If your staff feel as though they are being micromanaged, and having everything they do watched with hawk-eyes, this can lead to them feeling disgruntled and fed up. It will come across too domineering and will suggest to your staff that you don't trust them to get on with the role in hand or believe they have the necessary skills to do it.
If the manager is always taking over, then it can leave staff wondering why they should bother. Additionally, if staff are micromanaging every little detail, then they can end up spending far too much time on the smaller aspects of the business, rather than focusing on the bigger picture. Perfectionism is good, to a degree, but it isn't always productive. Avoid it where possible.
Teamwork often yields better results for a business overall than lone rangers. However, this comes with the big proviso that this teamwork is valuable, results-oriented and has solid task management structures in place with efficient communication. When teams work together on projects effectively, positive results can happen. If they don't have these core elements though, teamwork can often become less accomplished than if people worked alone. When many minds come together, great things can happen.
It might seem unusual but some people work better when they're listening to music. They can find silence to be un-motivating and this can lead to them not being productive. Music can help many people to concentrate and focus on what is in hand. In particular, music can help people with creative minds. In productive offices, they will typically allow staff to listen to music through headphones - bothering co-workers can be equally disruptive though, so it is important that respectful rules are in place.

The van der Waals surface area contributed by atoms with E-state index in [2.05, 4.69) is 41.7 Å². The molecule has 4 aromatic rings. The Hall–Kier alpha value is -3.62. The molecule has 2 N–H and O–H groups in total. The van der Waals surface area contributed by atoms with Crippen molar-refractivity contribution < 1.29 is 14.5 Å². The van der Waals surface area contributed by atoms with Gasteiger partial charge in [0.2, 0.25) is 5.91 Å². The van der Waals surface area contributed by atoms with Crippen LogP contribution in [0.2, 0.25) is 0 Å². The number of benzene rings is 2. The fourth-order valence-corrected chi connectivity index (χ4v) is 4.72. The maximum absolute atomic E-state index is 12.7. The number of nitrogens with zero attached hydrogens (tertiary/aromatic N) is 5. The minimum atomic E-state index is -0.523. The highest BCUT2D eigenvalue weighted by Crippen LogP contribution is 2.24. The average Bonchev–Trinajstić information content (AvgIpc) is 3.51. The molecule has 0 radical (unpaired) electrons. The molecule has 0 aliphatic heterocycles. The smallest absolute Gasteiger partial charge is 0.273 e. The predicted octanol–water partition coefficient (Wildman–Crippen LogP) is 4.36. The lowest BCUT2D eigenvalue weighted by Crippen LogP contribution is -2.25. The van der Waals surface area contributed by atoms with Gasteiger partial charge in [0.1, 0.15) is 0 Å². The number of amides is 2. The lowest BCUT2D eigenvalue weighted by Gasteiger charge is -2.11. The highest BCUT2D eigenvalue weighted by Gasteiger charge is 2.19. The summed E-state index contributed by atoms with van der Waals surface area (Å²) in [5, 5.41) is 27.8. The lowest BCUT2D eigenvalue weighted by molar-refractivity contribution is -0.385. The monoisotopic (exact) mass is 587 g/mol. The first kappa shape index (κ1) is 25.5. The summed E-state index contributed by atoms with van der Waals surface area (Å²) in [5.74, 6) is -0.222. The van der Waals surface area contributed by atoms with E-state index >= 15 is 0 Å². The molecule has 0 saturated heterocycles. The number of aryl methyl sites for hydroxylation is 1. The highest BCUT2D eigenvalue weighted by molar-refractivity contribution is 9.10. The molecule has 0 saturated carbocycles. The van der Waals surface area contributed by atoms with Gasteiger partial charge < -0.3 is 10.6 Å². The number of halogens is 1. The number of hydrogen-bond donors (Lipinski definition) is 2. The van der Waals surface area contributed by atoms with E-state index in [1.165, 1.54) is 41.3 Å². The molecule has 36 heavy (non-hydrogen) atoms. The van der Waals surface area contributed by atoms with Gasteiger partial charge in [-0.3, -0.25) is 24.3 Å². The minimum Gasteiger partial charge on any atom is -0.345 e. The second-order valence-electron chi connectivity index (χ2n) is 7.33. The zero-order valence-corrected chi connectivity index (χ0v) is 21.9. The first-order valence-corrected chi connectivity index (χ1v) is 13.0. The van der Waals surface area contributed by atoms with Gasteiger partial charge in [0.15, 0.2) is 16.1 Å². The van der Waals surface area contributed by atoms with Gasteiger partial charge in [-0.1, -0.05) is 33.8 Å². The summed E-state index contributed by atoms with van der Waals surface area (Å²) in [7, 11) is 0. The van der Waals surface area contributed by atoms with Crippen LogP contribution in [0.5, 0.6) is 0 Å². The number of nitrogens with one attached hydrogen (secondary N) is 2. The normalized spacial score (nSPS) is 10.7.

A productive office will have a clearly structured plan in place for the workflow management, how tasks are assigned and implemented, and who is in charge of each role. Without this, people won't know exactly what is required of them. This structure will come to a business through strong and effective leadership, which can be best communicated to staff through structured meetings.
These are a core time in which to speak with your employees about the key topics. It is always best to produce an agenda for meetings so people know exactly what will be covered. It will help them remember after the event, especially if they have to attend lots of meetings. However, it is important that staff only attend meetings that are relevant to them. A lot of time can be wasted during meetings that staff didn't need to be at, or covering topics that could have been added to an e-mail. It will lead to a lot of frustration as staff will know there are more important things they could be getting on with.
You'll always know you're in a productive office because of how it looks. Lots of bright colours, fresh plants, artwork on the walls, and a feeling of 'buzzing' will indicate a happy team who are motivated. Creating an atmosphere that people actually want to be in will inspire them to be more productive. It will help people feel inspired and will show that you are investing some of your profits into helping keep your staff engaged. They have to spend a lot of their time at work, so making it pleasant is key.
We can help to make your office an even more productive one by offering our remote PA services, freeing up your team to carry out their job role. Contact us today to find out more.